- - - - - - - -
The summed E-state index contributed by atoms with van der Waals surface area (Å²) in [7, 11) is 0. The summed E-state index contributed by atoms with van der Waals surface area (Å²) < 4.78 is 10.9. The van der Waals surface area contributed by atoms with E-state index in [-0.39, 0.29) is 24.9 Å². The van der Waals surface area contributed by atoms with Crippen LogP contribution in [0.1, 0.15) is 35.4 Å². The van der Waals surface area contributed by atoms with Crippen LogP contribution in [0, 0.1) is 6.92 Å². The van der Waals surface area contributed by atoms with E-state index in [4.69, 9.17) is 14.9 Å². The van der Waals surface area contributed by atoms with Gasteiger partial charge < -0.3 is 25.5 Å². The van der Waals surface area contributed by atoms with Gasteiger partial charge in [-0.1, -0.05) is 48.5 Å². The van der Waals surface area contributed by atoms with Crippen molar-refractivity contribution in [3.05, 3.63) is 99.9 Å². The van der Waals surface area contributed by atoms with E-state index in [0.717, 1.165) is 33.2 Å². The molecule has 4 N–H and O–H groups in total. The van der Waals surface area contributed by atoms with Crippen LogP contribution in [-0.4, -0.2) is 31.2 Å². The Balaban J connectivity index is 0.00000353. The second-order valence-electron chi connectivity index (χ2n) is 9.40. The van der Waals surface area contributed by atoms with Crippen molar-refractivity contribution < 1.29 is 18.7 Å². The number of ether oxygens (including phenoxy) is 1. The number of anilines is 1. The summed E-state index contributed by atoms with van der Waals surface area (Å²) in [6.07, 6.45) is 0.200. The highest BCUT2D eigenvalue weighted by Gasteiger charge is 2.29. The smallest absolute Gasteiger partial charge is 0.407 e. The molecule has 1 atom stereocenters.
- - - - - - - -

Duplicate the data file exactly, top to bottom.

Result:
The summed E-state index contributed by atoms with van der Waals surface area (Å²) in [7, 11) is 0. The summed E-state index contributed by atoms with van der Waals surface area (Å²) < 4.78 is 10.9. The van der Waals surface area contributed by atoms with E-state index in [-0.39, 0.29) is 24.9 Å². The van der Waals surface area contributed by atoms with Crippen LogP contribution in [0.1, 0.15) is 35.4 Å². The van der Waals surface area contributed by atoms with Crippen LogP contribution in [0, 0.1) is 6.92 Å². The van der Waals surface area contributed by atoms with E-state index in [4.69, 9.17) is 14.9 Å². The van der Waals surface area contributed by atoms with Gasteiger partial charge < -0.3 is 25.5 Å². The van der Waals surface area contributed by atoms with Gasteiger partial charge in [-0.1, -0.05) is 48.5 Å². The van der Waals surface area contributed by atoms with Crippen molar-refractivity contribution in [3.05, 3.63) is 99.9 Å². The van der Waals surface area contributed by atoms with E-state index in [0.717, 1.165) is 33.2 Å². The molecule has 4 N–H and O–H groups in total. The van der Waals surface area contributed by atoms with Crippen LogP contribution in [-0.4, -0.2) is 31.2 Å². The Balaban J connectivity index is 0.00000353. The second-order valence-electron chi connectivity index (χ2n) is 9.40. The van der Waals surface area contributed by atoms with Crippen molar-refractivity contribution < 1.29 is 18.7 Å². The number of ether oxygens (including phenoxy) is 1. The number of anilines is 1. The summed E-state index contributed by atoms with van der Waals surface area (Å²) in [6.07, 6.45) is 0.200. The highest BCUT2D eigenvalue weighted by Gasteiger charge is 2.29. The smallest absolute Gasteiger partial charge is 0.407 e. The molecule has 1 atom stereocenters.